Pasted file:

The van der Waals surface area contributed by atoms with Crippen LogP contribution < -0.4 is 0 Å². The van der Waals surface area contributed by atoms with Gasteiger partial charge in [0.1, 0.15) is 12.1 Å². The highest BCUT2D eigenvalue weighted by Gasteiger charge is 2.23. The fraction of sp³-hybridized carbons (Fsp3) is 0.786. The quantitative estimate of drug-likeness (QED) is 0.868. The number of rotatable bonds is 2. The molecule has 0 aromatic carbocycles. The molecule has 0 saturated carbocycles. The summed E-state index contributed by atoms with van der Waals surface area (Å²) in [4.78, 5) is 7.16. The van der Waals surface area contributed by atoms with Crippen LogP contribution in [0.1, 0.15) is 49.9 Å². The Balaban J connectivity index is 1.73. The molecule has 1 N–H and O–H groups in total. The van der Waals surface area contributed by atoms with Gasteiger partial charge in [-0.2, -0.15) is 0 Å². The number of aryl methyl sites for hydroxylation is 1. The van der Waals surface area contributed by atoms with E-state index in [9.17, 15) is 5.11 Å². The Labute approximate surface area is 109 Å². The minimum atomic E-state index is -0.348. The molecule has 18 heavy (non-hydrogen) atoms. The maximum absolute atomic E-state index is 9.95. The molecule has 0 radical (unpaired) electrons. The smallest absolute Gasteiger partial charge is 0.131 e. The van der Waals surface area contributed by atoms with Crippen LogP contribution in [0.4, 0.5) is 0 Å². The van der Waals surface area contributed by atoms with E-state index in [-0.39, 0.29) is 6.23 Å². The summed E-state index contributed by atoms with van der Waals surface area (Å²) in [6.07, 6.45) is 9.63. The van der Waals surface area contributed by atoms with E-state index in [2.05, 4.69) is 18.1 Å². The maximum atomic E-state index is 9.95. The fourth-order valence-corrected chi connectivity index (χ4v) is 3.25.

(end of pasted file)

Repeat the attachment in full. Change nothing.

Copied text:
The van der Waals surface area contributed by atoms with Crippen LogP contribution < -0.4 is 0 Å². The van der Waals surface area contributed by atoms with Gasteiger partial charge in [0.1, 0.15) is 12.1 Å². The highest BCUT2D eigenvalue weighted by Gasteiger charge is 2.23. The fraction of sp³-hybridized carbons (Fsp3) is 0.786. The quantitative estimate of drug-likeness (QED) is 0.868. The number of rotatable bonds is 2. The molecule has 0 aromatic carbocycles. The molecule has 0 saturated carbocycles. The summed E-state index contributed by atoms with van der Waals surface area (Å²) in [4.78, 5) is 7.16. The van der Waals surface area contributed by atoms with Crippen LogP contribution in [0.1, 0.15) is 49.9 Å². The Balaban J connectivity index is 1.73. The molecule has 1 N–H and O–H groups in total. The van der Waals surface area contributed by atoms with Gasteiger partial charge in [-0.2, -0.15) is 0 Å². The number of aryl methyl sites for hydroxylation is 1. The van der Waals surface area contributed by atoms with E-state index in [9.17, 15) is 5.11 Å². The Labute approximate surface area is 109 Å². The minimum atomic E-state index is -0.348. The molecule has 18 heavy (non-hydrogen) atoms. The maximum absolute atomic E-state index is 9.95. The molecule has 0 radical (unpaired) electrons. The smallest absolute Gasteiger partial charge is 0.131 e. The van der Waals surface area contributed by atoms with Crippen LogP contribution in [0.4, 0.5) is 0 Å². The van der Waals surface area contributed by atoms with E-state index in [-0.39, 0.29) is 6.23 Å². The summed E-state index contributed by atoms with van der Waals surface area (Å²) in [6.07, 6.45) is 9.63. The van der Waals surface area contributed by atoms with E-state index in [2.05, 4.69) is 18.1 Å². The maximum atomic E-state index is 9.95. The fourth-order valence-corrected chi connectivity index (χ4v) is 3.25.